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33

I break ear training into 3 different categories: The ability to identify notes from hearing them. This includes hearing intervals, hearing what the note is within a key, or hearing notes from memory. The ability to tune pitches by telling if they are sharp or flat. The ability to imagine what the music will sound like from notes before ever having heard ...


29

It's absolutely possible, based on personal experience. I was essentially tone-deaf before starting interval training, and now have no problem recognizing notes and playing songs by ear. It provides a major advantage because you only need to figure out one note of the song. The next note can always be identified if you can recognize its interval from the ...


24

I wasn't there, but I would not find it completely out of the question. In every field of expertise, experts are capable of chunking information in ways that amateurs are not. An expert listener will not just hear a few hundred notes performed by several voices, they will hear harmonies, their relationships to each other, and rhythmical patterns. More ...


22

Neuroscience still can't explain some of the amazing things human brains can do. A person alive in our time has interesting and similar ability to mentally manage music in a way that suggests that some people might be wired for this sort of thing. The study detailed at http://www.radiolab.org/story/148670-4-track-mind/ showed that Bob Milne has the ability ...


20

I started by learning to recognize intervals with some ear-training software. This sort of practice is quite frustrating at first and you'll make lots of mistakes. The error rate goes down quite gradually, but you do get better over time. It's best to do it a few minutes a day, and don't ramp up the difficulty too quickly. Singing or humming each interval ...


20

You need both ear training and music theory. Ear Training By "ear training", musicians mean the ability to identify musical intervals, chords, scales, etc. It means developing your relative pitch as opposed to perfect pitch. Perfect pitch is the ability to hear a tone and be able to identify what note it is ("is it a C# or a Bb?"). Relative pitch is the ...


20

It's worth noting that the Miserere is extremely repetitive. For example, this version is roughly 15 minutes long, but you get all the melodic and harmonic content in the first 2:45 except for the final cadence; everything after that is more verses set to the same music. Mozart still would have had to remember the varying text overlay as well as any ...


19

Check out Theta Music Trainer. Lots of games for ear training and music theory.


19

The theremin is played by moving your hands near or far from two antennas (one for pitch, one for dynamics). On ondes Martenot, one can play either with a keyboard or by moving a ring along a ribbon. A washtub bass has you play with the tension you put on the string to change the pitch. Accordions, especially when equipped with buttons, have various ...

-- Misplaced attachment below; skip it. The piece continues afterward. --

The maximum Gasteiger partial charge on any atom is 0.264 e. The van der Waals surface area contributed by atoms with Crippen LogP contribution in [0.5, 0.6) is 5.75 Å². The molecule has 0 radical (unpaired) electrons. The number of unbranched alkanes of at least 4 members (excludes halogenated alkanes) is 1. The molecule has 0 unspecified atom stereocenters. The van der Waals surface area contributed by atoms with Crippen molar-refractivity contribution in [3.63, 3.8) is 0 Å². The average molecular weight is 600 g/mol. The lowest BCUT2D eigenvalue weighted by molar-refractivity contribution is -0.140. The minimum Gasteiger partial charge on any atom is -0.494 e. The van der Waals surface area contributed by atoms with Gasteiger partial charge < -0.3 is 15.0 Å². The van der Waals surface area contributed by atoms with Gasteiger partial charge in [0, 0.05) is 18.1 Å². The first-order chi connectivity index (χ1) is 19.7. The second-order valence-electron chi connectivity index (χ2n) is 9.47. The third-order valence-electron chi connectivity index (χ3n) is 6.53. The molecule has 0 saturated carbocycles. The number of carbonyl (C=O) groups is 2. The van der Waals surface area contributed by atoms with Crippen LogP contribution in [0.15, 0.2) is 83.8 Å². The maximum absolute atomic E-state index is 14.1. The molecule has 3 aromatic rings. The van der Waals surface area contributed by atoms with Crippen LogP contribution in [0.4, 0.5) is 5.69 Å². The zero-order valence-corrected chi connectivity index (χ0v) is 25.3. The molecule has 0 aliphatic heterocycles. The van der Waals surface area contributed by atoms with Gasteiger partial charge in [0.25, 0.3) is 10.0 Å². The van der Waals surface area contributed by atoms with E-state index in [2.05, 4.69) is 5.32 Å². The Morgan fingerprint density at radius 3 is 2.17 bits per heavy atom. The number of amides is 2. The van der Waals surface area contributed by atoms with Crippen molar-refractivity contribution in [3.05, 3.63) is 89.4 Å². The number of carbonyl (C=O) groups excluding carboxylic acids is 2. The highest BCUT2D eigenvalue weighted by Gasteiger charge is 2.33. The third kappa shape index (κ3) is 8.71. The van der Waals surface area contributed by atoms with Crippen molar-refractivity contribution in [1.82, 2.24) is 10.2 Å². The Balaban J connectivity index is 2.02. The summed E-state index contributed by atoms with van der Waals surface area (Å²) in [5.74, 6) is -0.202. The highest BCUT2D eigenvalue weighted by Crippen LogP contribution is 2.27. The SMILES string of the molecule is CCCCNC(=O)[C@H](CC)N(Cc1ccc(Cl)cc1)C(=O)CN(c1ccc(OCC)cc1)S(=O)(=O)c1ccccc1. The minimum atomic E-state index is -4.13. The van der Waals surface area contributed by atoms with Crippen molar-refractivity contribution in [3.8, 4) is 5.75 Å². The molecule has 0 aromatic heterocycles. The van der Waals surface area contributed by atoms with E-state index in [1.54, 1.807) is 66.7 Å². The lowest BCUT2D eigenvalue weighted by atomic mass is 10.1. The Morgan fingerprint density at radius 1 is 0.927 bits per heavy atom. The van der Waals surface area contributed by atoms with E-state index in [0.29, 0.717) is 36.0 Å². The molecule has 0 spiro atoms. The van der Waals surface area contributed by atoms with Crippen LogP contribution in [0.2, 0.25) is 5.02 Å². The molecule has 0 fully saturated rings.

16

Perfect Pitch has some different Definitions: There are different levels of perfect pitch and absolute pitch. They are all about being able to either identify or generate (i.e. sing) notes without a recent reference. People's ability range from being able to guess right some of the time, to instantly telling you which note is not being played when someone ...


16

There are big differences between those two scales. The C major scale consists of the following notes: C D E F G A B The C minor scale consists of the following notes: C D Eb F G Ab Bb 3 of the 7 notes of the scale are different so it is not a small difference. It sounds to me like you need to take ear training classes. Ear training can make you ...


15

I think a more realistic goal is to aim for relative pitch; then when you have that, perhaps try for perfect pitch. Relative pitch is essentially being able to recognise and identify intervals, relative to the root note. Gaining relative pitch is fairly easy, a good way to do it is to pick a simple Major scale ditty, play it, and identify the intervals in ...


15

Sheet music is fine for those first few years, but there's nothing worse than an 'experienced' musician with 10 years experience who can't improvise. The quickest and most fun way to learn how to improvise is this: 1) Learn the pentatonic scale. Play it up and down and all around, all day long. 2) Learn some licks that use the pentatonic scale. There are ...


15

I explain audiation to my students like this: Audiation is just like transcribing a given external melody or rhythm, only it happens internally. When you compose music, you are constantly audiating - your "inner ear" "hears" something, you write it down, you check it, and if it matches, you move on, if it doesn't, then you modify your understand of what it ...


15

If one watches those [insert nation here]'s Got Talent programmes, especially the audition phase, most people will be able to tell the difference between people who are good at [insert talent here] and those that are not. Having the performer's skill is not required in order to be a judge, you're only required to understand what the performer is trying to ...